These sores were a combination of biking previously in Gran Canaria on a rented bike and biking in Lanzarote this week on a rented bike with a very aggressive and stiff saddle. On top of that, all my cycling gear was from previous seasons – and I was buying sizes “Large”. But by now, I have lost at least 5 kilograms and that size was not really fitting me – it was quite loose. Loose is one of the the last things you want on your bum, for a 4-5 hours bike ride on a stiff saddle. What usually happened is that foam started moving from the improper sizing over my body and created friction. Friction then created sores against the saddle. Once I started feeling this discomfort, I quickly ran to the shop next our hotel and bought a “medium” sized cycling shorts, which fit me nicely and were comfortable. However the damage has already been dealt and no comfortable shorts would save me from experiences on the road during this day.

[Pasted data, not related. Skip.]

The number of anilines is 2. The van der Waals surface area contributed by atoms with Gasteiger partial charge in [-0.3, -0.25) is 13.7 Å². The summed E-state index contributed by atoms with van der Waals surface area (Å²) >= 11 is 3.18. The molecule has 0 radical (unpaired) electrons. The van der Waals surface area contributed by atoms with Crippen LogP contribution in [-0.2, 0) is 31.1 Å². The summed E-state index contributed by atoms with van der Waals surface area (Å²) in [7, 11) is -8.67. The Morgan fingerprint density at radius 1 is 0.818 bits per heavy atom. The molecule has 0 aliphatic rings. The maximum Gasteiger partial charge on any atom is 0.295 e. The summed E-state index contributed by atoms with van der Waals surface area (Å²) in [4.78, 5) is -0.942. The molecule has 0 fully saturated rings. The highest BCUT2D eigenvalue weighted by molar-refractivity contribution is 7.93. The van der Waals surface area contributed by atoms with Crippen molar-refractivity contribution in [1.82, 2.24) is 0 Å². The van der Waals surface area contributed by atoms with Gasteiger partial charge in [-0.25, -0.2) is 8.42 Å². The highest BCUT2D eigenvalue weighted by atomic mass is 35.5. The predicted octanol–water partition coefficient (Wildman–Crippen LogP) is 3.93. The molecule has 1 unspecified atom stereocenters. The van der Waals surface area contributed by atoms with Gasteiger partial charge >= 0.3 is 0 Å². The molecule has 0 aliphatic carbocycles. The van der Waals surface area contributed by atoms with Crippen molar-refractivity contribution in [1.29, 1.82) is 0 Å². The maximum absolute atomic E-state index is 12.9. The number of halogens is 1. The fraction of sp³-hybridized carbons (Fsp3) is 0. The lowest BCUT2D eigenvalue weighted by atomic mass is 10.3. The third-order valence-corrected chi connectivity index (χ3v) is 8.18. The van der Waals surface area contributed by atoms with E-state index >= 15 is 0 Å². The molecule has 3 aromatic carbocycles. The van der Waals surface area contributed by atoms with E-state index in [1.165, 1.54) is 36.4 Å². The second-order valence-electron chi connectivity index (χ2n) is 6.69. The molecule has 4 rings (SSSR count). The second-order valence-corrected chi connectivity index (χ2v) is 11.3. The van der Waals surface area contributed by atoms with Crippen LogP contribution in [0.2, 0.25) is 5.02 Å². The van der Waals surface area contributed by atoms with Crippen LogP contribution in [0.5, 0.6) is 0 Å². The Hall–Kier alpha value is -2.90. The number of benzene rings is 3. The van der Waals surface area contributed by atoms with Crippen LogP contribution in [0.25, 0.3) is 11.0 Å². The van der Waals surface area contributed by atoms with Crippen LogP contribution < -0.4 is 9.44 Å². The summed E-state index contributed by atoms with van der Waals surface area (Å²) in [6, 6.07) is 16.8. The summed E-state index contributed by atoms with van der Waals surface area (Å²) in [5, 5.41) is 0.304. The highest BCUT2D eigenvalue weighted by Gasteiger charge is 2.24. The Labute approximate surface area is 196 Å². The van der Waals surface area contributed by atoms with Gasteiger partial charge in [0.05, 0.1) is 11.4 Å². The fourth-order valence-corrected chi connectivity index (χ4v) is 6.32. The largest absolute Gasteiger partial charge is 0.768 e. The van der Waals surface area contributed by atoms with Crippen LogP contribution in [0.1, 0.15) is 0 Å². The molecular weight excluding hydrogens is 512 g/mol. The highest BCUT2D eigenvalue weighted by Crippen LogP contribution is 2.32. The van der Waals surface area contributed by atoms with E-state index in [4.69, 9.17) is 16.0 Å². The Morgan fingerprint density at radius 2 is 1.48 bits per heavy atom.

Before we took off from the hotel – today it was only me and Finbarr, which made us hopeful as today our egos will not follow the better cyclists like before – we agree to slow down every 30-40 minutes to get some food in us. All planned and ready we take off. As usual on this island we are greeted by brutal winds, which are ready to toss us into any direction any moment, if we ease off on the battle. The route consists of the loop we did previously, where we got lost, with the mountain at the end. We sort of knew what to expect and where to go. After an hour, my bum is screaming at me and sending impulses to my head, which want to make me quit. I collect myself and do not give in. Bicycling here is difficult and every bit of difficulty increase is not something you want. We get to a very poor pavement, where it just wobbles you through the road. Even riding on even surface, I felt huge discomfort in my bum. This piece of road however just squeezed the last out of me. I was absorbing every bump and hit, grinding my teeth and whenever I tried to get some rest , I saw Finbarr getting away. I knew I had to keep up with him, because solo – I will not be able to finish this. At some point I hear Finbarr yelling something – it was impossible to communicate in any other way, due to the wind – I come over to hear him yell it out again, thinking it is something important or a suggestion. All I hear though is “That TRACTOR!”. Yes? “That TRACTOR is the one that my company makes”. At first, I was a bit disappointed that I put my effort and strength to come over closer to hear about the tractor. But then, I looked at it as a part of information my bike-friend wanted to share with me and was proud about. That transported me into a state of tranquility and thoughts about enjoyment of the things we are doing. I had hoped that I will be able to keep such passion for my work as well when I come back. And lastly, this tractor-dialogue became a fun distraction for the rest of my painful road to Mirador del Rio. Later we discover that the wobbly road is infamously called “Paris-Roubaix Lanza”, which refers to one of the toughest cycling races in the world, done with about 70km of cobblestone cycling. It is even painful to watch.